In May 2020 the Wellcome Centre for Infectious Diseases Research in Africa (CIDRI-Africa) was awarded funding to support its critical public engagement (PE) mission of ensuring this work is mutually beneficial to both researchers and local communities. The additional funding, awarded by Wellcome, is to span a two-year period, while the centre enriches and further develops its PE activities.
For Zandile Ciko, CIDRI-Africa’s PE Manager, engagement between researchers and the public is important because it encourages the creation of accessible spaces and activities that shape public health for communities. “This develops informed research through public input. For example, examining the potential acceptability of medical interventions in everyday life – so outside the structure of a clinical trial. The only way to understand this would be through ongoing engagement between researchers and the public,” she said.
Engagement is also about: “Creating a legacy of trust within the public. Researchers must engage openly and transparently with communities, otherwise medication hesitancy and issues of social injustice may arise.”
Robert J Wilkinson, director at CIDRI-Africa said, “We are very pleased Wellcome has recognised the quality of Zandile Ciko’s work - this is due recognition.”
To aid in the advancement of the researcher community, CIDRI-Africa, a centre hosted in the Faculty of Health Science’s Institute of Infectious Disease and Molecular Medicine, created and implemented a PE communication toolkit. This was developed through extensive engagement with research participants and community health advocates. The intention was for the toolkit to become an embedded component of study conduct at the centre, enabling researchers to engage more confidently with the wider public. Additionally, project leaders have been working with researchers and the wider community to develop and implement an improved toolkit.
The toolkit comprises of three elements: a storytelling film describing the impact of disease on individuals and community to help provide the rationale for research; interactive animations to describe disease, treatment and adherence; and a cartoon storyboard to describe the research journey and how research contributes to the individual and to wider society.
“We are currently collating recommendations received through consultations with the public. We’ve begun working with illustrators on the Participant Research Journey storyboard with the aim of completing this by September 2021. This will be presented to our participants and researchers at an exhibition so that researchers can adapt the storyboard to their research.
“The two-minute video production is under development. Three research participants have supported us by sharing their respective journeys with Tuberculosis (TB) meningitis. Our aim is to also complete this in September so that we can premiere it during the exhibition,” Ciko said.
She added that the communities, which are based in and around Cape Town, have contributed input about research and community engagement to CIDRI-Africa’s research engagement practice. The centre is currently working with areas that fall within its catchment areas; namely Khayelitsha, Mfuleni and Mitchells Plain. These are also the locations of the centre’s clinical research sites.
“We are working on expanding our engagement to the Eastern Cape where some of our TB meningitis trials are conducted,” she said.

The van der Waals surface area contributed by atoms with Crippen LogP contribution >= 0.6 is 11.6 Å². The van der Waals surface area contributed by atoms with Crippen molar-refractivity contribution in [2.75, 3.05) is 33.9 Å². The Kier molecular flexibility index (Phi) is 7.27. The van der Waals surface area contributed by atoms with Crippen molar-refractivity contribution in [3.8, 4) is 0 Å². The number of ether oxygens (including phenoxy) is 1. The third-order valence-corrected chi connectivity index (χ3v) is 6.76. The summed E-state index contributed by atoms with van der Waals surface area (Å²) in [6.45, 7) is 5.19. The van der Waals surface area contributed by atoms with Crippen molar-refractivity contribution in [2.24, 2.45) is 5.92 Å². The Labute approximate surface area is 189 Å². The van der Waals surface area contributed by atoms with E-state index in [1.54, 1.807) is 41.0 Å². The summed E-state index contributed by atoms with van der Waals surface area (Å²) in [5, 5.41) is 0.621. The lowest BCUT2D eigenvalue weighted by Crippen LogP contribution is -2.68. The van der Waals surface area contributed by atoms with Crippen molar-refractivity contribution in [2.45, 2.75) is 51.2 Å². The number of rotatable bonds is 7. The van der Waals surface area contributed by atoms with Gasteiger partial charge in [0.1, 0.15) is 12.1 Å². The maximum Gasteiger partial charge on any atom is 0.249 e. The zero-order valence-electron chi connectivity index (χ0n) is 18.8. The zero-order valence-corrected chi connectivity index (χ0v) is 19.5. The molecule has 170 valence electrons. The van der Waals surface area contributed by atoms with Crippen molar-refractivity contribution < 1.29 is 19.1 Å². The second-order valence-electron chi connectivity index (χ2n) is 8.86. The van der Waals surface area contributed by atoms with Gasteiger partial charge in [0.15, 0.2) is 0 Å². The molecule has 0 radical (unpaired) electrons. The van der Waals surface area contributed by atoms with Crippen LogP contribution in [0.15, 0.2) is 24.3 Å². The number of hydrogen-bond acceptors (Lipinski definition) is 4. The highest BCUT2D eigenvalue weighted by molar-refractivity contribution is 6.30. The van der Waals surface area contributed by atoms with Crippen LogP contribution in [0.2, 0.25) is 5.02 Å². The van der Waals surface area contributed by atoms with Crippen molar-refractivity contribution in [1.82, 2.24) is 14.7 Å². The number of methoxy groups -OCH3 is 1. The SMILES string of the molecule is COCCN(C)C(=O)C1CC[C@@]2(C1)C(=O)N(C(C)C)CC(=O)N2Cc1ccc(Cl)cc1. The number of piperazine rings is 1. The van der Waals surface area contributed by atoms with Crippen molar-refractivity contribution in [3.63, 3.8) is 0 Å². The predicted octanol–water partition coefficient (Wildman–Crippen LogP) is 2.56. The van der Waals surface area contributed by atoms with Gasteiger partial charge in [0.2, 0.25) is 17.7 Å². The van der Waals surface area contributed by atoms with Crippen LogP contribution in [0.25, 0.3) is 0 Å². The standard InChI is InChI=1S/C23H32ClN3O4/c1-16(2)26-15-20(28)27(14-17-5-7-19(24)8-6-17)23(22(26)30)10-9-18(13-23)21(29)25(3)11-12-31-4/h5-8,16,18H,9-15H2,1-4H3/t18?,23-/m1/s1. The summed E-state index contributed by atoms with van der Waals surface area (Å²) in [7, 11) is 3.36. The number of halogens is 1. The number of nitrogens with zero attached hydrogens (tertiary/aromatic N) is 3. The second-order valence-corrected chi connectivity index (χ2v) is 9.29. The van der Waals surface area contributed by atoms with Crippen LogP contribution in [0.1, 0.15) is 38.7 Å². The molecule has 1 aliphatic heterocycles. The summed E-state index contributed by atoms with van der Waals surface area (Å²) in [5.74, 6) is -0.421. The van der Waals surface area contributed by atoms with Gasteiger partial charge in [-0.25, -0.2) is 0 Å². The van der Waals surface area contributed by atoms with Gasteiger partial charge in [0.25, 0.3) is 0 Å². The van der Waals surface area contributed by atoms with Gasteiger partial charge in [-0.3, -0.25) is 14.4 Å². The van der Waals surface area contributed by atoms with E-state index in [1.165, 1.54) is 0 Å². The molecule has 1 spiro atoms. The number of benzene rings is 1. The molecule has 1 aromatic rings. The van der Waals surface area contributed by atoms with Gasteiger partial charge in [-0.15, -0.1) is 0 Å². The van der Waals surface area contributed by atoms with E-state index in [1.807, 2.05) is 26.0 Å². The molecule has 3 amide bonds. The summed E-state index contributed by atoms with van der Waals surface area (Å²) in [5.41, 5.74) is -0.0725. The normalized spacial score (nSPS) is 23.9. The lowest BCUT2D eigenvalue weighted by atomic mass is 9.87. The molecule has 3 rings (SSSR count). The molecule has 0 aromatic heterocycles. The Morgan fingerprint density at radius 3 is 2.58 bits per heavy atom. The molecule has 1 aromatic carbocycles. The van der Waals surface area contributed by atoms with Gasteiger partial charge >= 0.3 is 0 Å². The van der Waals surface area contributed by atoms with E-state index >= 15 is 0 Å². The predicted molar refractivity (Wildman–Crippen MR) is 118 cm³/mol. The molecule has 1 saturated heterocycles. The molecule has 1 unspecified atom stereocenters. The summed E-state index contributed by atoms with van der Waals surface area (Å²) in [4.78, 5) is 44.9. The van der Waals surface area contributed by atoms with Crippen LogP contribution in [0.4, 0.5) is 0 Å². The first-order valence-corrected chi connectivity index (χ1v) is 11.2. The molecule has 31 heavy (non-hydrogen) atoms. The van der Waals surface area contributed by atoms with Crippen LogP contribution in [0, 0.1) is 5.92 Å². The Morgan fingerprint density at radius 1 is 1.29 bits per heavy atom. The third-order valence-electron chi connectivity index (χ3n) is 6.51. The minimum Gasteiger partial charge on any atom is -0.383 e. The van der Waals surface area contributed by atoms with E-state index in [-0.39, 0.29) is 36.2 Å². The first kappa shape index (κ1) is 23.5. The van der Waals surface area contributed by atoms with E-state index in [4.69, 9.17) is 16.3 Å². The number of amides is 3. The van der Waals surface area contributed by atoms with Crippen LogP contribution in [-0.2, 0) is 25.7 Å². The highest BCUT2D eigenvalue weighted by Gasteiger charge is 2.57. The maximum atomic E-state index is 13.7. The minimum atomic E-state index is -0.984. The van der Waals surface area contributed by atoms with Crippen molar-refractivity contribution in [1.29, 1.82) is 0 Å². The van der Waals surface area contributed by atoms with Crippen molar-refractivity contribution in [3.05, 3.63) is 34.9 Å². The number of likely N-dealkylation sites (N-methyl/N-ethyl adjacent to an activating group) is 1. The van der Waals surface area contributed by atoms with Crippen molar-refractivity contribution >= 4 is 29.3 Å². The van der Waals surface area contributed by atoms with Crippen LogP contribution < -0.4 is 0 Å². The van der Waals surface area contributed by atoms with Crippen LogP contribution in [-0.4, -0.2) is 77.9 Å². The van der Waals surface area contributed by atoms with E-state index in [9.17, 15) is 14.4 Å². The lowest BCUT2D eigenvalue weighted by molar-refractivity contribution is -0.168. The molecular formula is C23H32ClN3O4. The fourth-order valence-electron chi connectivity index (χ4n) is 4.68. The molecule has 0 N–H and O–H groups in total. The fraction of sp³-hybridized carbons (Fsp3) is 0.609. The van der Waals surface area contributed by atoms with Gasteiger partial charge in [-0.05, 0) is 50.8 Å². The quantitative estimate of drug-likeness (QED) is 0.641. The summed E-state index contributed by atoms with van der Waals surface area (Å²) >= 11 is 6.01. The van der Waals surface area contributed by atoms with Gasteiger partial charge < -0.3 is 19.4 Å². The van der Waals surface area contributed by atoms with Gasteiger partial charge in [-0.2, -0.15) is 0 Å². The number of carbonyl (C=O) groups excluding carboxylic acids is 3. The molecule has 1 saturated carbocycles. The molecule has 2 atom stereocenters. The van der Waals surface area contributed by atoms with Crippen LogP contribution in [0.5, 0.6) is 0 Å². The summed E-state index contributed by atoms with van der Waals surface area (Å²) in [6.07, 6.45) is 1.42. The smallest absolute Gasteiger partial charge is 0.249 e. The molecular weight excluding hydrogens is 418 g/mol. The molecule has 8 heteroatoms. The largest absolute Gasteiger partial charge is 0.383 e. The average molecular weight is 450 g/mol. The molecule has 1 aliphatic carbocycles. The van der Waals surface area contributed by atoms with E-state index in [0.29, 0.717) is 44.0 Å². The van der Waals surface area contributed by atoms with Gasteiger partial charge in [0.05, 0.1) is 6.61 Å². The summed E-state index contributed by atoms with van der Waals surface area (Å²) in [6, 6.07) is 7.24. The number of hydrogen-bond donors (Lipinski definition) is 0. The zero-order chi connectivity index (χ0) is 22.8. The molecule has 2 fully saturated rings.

The centre’s long-standing calendar of health research awareness activities is also being supported by the new funding. A community advocacy programme has been established to extend the work of CIDRI-Africa’s Community Advisory Group. This programme supports the development of “research advocates” who promote the prioritisation of research at provincial government level while, engaging their communities to add their voices to development of future research goals.
Referencing the programme Ciko said it has been a great asset and tool during the COVID-19 lockdown: “We started in October by presenting the programme to health and community representatives. It was well-received with a few recommendations to drive impact for the programme.”
Some of the recommendations included: additional training on abstract writing to enable community advocates to present at national and international conferences and meetings; leaning on community advocates in solving practical problems within clinical sites; community input during the protocol development stage and engagement plans to accompany research proposal submissions; and using the training received by community advocates to conduct health research engagement within their own communities as a transference of power from researchers to the community.
CIDRI-Africa’s PE team will host another training workshop at the Isivivana Centre in Khayelitsha in March 2021, together with the Treatment Action Campaign, which will talk participants through the health advocacy journey. TBProof will address practical ways to conduct campaigns. Nombeko Mpongo, an HIV advocate and Desmond Tutu Community Liaison Officer together with Nomfundo Eland, also an HIV advocate as well as the District Manager at FHI360, will walk participants through the advocacy toolkit to better equip them when they implement it in their own spaces.
Although the COVID-19 pandemic and subsequent lockdown certainly challenged CIDRI-Africa’s PE team they still found a welcoming environment in the communities they work with: “We are pleased with the commitment we received from researchers and the community in conducting the PE programme. There is an increased understanding of the importance and appreciation of engagement from both sides. I am really excited to start sharing our work with the rest of the Faculty and greater public,” Ciko said.
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